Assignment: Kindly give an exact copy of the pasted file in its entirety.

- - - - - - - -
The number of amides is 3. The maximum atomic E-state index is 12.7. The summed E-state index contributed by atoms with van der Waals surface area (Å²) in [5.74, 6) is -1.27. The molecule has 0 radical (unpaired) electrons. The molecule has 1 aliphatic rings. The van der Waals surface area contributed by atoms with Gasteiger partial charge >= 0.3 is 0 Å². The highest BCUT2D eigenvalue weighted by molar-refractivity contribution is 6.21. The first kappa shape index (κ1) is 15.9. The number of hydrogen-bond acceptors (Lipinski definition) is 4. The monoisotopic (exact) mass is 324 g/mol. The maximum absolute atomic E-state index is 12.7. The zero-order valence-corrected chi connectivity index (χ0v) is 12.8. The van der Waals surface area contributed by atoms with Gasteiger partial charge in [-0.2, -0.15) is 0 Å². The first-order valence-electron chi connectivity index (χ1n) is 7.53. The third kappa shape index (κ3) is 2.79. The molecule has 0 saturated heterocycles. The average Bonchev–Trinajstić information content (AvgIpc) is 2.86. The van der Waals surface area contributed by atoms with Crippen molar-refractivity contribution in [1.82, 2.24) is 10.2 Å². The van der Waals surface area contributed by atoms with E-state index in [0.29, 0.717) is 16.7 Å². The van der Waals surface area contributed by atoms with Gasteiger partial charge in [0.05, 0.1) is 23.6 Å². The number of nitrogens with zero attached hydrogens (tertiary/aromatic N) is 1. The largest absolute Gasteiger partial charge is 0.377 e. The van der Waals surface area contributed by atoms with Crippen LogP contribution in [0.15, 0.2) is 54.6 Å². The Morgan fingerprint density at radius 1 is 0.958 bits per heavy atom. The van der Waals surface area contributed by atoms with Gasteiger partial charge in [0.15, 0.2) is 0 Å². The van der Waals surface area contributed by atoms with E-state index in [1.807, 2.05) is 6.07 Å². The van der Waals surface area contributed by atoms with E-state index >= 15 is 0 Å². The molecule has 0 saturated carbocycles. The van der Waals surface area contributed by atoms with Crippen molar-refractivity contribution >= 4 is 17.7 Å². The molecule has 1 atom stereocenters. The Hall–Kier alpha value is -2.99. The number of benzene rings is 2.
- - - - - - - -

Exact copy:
The number of amides is 3. The maximum atomic E-state index is 12.7. The summed E-state index contributed by atoms with van der Waals surface area (Å²) in [5.74, 6) is -1.27. The molecule has 0 radical (unpaired) electrons. The molecule has 1 aliphatic rings. The van der Waals surface area contributed by atoms with Gasteiger partial charge >= 0.3 is 0 Å². The highest BCUT2D eigenvalue weighted by molar-refractivity contribution is 6.21. The first kappa shape index (κ1) is 15.9. The number of hydrogen-bond acceptors (Lipinski definition) is 4. The monoisotopic (exact) mass is 324 g/mol. The maximum absolute atomic E-state index is 12.7. The zero-order valence-corrected chi connectivity index (χ0v) is 12.8. The van der Waals surface area contributed by atoms with Gasteiger partial charge in [-0.2, -0.15) is 0 Å². The first-order valence-electron chi connectivity index (χ1n) is 7.53. The third kappa shape index (κ3) is 2.79. The molecule has 0 saturated heterocycles. The average Bonchev–Trinajstić information content (AvgIpc) is 2.86. The van der Waals surface area contributed by atoms with Crippen molar-refractivity contribution in [1.82, 2.24) is 10.2 Å². The van der Waals surface area contributed by atoms with E-state index in [0.29, 0.717) is 16.7 Å². The van der Waals surface area contributed by atoms with Gasteiger partial charge in [0.05, 0.1) is 23.6 Å². The number of nitrogens with zero attached hydrogens (tertiary/aromatic N) is 1. The largest absolute Gasteiger partial charge is 0.377 e. The van der Waals surface area contributed by atoms with Crippen LogP contribution in [0.15, 0.2) is 54.6 Å². The Morgan fingerprint density at radius 1 is 0.958 bits per heavy atom. The van der Waals surface area contributed by atoms with Gasteiger partial charge in [0.15, 0.2) is 0 Å². The van der Waals surface area contributed by atoms with E-state index in [1.807, 2.05) is 6.07 Å². The van der Waals surface area contributed by atoms with E-state index >= 15 is 0 Å². The molecule has 0 saturated carbocycles. The van der Waals surface area contributed by atoms with Crippen molar-refractivity contribution >= 4 is 17.7 Å². The molecule has 1 atom stereocenters. The Hall–Kier alpha value is -2.99. The number of benzene rings is 2.